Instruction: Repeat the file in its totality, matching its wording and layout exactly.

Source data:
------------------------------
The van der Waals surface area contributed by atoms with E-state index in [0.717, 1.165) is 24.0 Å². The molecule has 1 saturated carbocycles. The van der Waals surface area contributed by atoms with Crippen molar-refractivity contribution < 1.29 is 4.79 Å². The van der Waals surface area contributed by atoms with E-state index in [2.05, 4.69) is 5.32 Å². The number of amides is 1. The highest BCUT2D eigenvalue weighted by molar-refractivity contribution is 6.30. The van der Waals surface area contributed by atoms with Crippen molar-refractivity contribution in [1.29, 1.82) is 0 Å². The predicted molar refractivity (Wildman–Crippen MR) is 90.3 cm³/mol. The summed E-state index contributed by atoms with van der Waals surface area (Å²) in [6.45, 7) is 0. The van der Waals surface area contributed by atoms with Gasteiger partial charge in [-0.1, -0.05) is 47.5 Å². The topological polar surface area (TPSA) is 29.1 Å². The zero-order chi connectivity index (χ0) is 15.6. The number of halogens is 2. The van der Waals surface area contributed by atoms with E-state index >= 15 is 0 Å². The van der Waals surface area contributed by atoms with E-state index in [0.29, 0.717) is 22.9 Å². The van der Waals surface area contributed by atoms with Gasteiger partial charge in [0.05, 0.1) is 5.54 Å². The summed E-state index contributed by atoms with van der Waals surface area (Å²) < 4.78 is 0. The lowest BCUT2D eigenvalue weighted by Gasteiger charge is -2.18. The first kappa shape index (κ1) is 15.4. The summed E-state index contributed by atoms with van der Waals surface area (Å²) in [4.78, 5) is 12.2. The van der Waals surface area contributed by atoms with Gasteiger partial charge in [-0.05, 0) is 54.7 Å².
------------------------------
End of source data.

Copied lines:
The van der Waals surface area contributed by atoms with E-state index in [0.717, 1.165) is 24.0 Å². The molecule has 1 saturated carbocycles. The van der Waals surface area contributed by atoms with Crippen molar-refractivity contribution < 1.29 is 4.79 Å². The van der Waals surface area contributed by atoms with E-state index in [2.05, 4.69) is 5.32 Å². The number of amides is 1. The highest BCUT2D eigenvalue weighted by molar-refractivity contribution is 6.30. The van der Waals surface area contributed by atoms with Crippen molar-refractivity contribution in [1.29, 1.82) is 0 Å². The predicted molar refractivity (Wildman–Crippen MR) is 90.3 cm³/mol. The summed E-state index contributed by atoms with van der Waals surface area (Å²) in [6.45, 7) is 0. The van der Waals surface area contributed by atoms with Gasteiger partial charge in [-0.1, -0.05) is 47.5 Å². The topological polar surface area (TPSA) is 29.1 Å². The zero-order chi connectivity index (χ0) is 15.6. The number of halogens is 2. The van der Waals surface area contributed by atoms with E-state index >= 15 is 0 Å². The van der Waals surface area contributed by atoms with E-state index in [0.29, 0.717) is 22.9 Å². The van der Waals surface area contributed by atoms with Gasteiger partial charge in [0.05, 0.1) is 5.54 Å². The summed E-state index contributed by atoms with van der Waals surface area (Å²) < 4.78 is 0. The lowest BCUT2D eigenvalue weighted by Gasteiger charge is -2.18. The first kappa shape index (κ1) is 15.4. The summed E-state index contributed by atoms with van der Waals surface area (Å²) in [4.78, 5) is 12.2. The van der Waals surface area contributed by atoms with Gasteiger partial charge in [-0.05, 0) is 54.7 Å².